The rubber and plastic materials used in household appliances and fittings are most likely to blame for the chemical taste of your drinking water. Coffee maker gaskets/seals, tap washers, and hoses fitted to the inlet of washing machines and dishwashers are examples of plastic fittings.
These tastes do not come from the water pipes but are formed within the materials that makeup certain items. These plastic and rubber materials contain phenols and other substances that can produce unpleasant tastes or smells. Low levels of chlorine can also react with these materials to create other taste-causing substances.
Although these substances can create unpleasant tastes in hot drinks they do not pose any known health risks at the levels that are usually detected.
Chemical taste can come from one or more of the following factors:
The pressure of your water supply is somewhat higher at night and when fewer people are using water. This increased pressure can cause expansion in the rubber hoses connected to washing machines and dishwashers. When you turn on a tap on your property, the pressure drops, and the expanded rubber hose collapses, squirting water back into the incoming supply.
Water that’s been in your pipes overnight or when your property is vacant is more likely to have taste-causing substances.
Washers deteriorate over time. Because the “break down” of washers isn’t a continuous process, the taste may fluctuate.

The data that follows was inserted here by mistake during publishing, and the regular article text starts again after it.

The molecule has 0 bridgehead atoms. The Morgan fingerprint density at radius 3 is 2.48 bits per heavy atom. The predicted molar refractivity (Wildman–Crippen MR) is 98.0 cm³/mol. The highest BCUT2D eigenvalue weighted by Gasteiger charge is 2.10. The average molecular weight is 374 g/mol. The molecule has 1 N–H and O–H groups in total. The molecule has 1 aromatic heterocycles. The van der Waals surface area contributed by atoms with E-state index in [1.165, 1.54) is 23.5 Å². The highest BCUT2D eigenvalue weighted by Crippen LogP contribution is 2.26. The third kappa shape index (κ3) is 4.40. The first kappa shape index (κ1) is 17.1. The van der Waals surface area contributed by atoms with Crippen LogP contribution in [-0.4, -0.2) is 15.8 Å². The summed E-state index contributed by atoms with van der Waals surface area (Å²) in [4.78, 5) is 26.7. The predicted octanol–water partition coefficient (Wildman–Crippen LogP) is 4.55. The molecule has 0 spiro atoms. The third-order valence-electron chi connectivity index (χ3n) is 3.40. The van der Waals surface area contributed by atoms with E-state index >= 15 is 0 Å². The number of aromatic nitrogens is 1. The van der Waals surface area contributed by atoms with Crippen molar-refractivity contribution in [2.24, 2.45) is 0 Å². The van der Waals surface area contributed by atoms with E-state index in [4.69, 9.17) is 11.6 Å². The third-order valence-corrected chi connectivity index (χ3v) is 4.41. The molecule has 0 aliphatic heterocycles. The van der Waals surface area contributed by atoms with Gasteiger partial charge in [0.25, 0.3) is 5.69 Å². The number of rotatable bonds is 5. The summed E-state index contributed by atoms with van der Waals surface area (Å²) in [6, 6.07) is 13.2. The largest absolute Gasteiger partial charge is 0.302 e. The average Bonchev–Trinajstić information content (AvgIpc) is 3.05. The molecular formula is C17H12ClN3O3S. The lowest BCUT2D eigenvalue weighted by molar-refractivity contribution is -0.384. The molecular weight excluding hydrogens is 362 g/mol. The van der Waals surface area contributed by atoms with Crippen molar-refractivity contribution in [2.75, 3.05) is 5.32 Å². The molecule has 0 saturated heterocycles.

Fixing the chemical taste and smell
Try boiling water in a clean saucepan if you only notice the flavor in hot drinks. If the taste has gone away, it’s most likely due to a failing gasket that seals the components inside the coffee maker. This is most noticeable with new coffee makers. If the coffee maker is new, the problem may go away with time. Using new water each time may keep the flavor to a minimum. If the problem persists, you should contact the manufacturer.
Washing machines and dishwashers:
When water pressure increases it can cause the flexi-hose to expand– when the pressure is released, the hose collapses squirting water back into the incoming supply. This water can then mix with your drinking water. To avoid this, disconnect the flexi-hose by turning of the valve that supplies water to your washing machine when it’s not in use. If the valve is difficult to reach, you may want to hire a plumber to relocate it or install a check-valve to prevent water from entering your supply pipe.
The washer in your taps can cause unpleasant tastes or smells in your drinking water. If there’s a second tap in your home, try using the water for it. If no taste or smell is noticeable the cause is likely the tap washer in the original tap. If there aren’t any other taps available, run the tap for a few minutes before tasting it.
Other hoses and fittings:
Flexible or braided hoses and other rubber-like materials are used in many modern kitchen faucet fittings. Some of these fits can cause taste issues. The easiest way to avoid these is to make sure that all your drinking water fittings are approved. Approved products should be clearly labeled. Though it’s not recommended to install an unapproved product in your drinking water pipe, selling them is not illegal, and many unapproved plumbing products are sold. All approved products must be clearly branded and tagged.
Water hardness can vary across our region as it’s determined by the soil and rock from where your water is drawn. Our infrastructure allows us to transport water around the region to meet demand. This can mean that your water hardness isn’t always the same and the source may vary.